Recommendations made in Maldives’ NAPA are based on a systematic review of the risk-vulnerability context. Within it, adaptation is seen as “a multi-dimensional goal that aims to increase resilience of the vulnerable systems against climate hazards and risks to achieve sustainable development outcomes” (MEEW, 2007). After consultations with the stakeholder groups and reviewing expert assessments, Maldives came up with 12 priority adaptation projects, as summarized in Table 3. The NAPA envisioned that implementation of the adaptation activities would be overseen by the National Commission for Protection of the Environment. A special interagency task force would ensure the respective agencies of the government mobilize international financial assistance and allocate public financing to the priority project profiles in the NAPA.
 
In 2011, Maldives announced it had signed the world’s first Strategic National Action Plan that integrates disaster risk reduction and climate change adaptation. The policy was formulated using broad consultations with key sectors including housing, construction, environment and health, and focuses on governance and decentralization as key to the success of risk reduction and adaptation. The policy is viewed as a landmark initiative within the disaster risk reduction and adaptation communities.
 
It may be mentioned that Maldives is a very active and visible player in the international climate conferences and negotiation meetings. And, even though its own greenhouse gas emissions are insignificant, Maldives has declared a national ambition to become a carbon neutral country by 2020.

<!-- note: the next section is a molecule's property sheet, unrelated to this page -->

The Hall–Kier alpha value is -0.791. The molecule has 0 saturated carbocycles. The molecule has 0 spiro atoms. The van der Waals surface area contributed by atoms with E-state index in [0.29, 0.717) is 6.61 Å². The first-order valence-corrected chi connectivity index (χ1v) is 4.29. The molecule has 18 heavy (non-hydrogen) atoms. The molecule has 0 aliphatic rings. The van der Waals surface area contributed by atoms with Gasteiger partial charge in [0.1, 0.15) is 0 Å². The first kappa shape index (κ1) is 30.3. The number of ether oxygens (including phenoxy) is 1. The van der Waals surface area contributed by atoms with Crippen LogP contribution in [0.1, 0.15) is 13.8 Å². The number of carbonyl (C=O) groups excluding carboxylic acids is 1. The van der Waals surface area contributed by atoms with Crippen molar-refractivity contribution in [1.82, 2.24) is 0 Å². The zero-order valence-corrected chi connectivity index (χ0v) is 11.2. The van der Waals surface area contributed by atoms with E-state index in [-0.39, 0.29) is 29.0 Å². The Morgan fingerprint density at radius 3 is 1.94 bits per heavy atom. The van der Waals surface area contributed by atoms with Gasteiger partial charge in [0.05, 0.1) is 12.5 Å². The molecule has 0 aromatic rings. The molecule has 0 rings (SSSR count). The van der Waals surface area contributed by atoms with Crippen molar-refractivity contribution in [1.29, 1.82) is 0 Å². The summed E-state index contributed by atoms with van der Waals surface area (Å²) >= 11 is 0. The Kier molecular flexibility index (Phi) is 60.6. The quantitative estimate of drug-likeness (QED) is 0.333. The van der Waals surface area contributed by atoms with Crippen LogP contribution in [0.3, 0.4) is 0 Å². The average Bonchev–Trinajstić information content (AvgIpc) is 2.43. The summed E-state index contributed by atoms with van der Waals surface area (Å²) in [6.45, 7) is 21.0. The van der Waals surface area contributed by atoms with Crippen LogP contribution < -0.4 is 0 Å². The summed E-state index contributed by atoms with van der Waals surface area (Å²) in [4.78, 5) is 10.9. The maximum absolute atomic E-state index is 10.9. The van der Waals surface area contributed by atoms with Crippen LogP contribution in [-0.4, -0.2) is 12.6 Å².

C. Current Adaptation Action
Compared to other South Asia countries, the number of discrete adaptation projects underway in Maldives appears to be low, although each addresses Maldives’ adaptation priorities as identified though its national policies. One project, “Integration of Climate Change risks into the Maldives Safer Island 
Development Program,” explicitly addressing  a priority need identified in  Maldives’ NAPA.  In addition, a Climate Trust Fund was established in December 2009 by the European Union and the World Bank for the Maldives. It aims to build a climate resilient economy through various mitigation and adaptation activities.  The majority of projects are focused on policy formulation and integration, although the areas risk reduction, coastal zones, water, forestry and meteorology are also being addressed. Funders of these projects include the Australia, European Commission, French Global Environment Fund, Germany, the Least Developed Countries Fund (LDCF), Norway, Sweden, the United States Agency for International Development (USAID), and the World Bank.  
 
D. Proposed Adaptation Action
 
Maldives identifies 12  priority adaptation actions in its NAPA, one of which is currently receiving funding through the LDCF: “Integration of future climate change scenarios into the Safer Island Strategy.” In addition, the Special Climate Change Fund (SCCF) is currently considering funding for an additional project that may address NAPA priorities. The majority of these proposed adaptation actions focus on risk reduction in coastal zones, as well as the building of infrastructure to reduce the vulnerability of coastal populations. Proposed project activities also address the areas of health, tourism, water, agriculture, nature and fisheries.
 

Publication

Islam, Faisal; Hove, Hilary; Parry, Jo-Ellen. (2011) “Review of Current and Planned Adaptation Action: South Asia.” Adaptation Patnership/International Institute for Sustainable Development, pp.108-118.

Additional References

 

Ministry of Environment, Energy and Water [MEEW] (2007). National Adaptation Programme of Action: The Republic of Maldives. Retrieved 
 
Ministry of Home Affairs, Housing and Environment [MHAHE] (2001). First National Communication of the Republic of Maldives. Retrieved 

 

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Integrating Tourism - Summary Report of the Initial Consultations - May 2008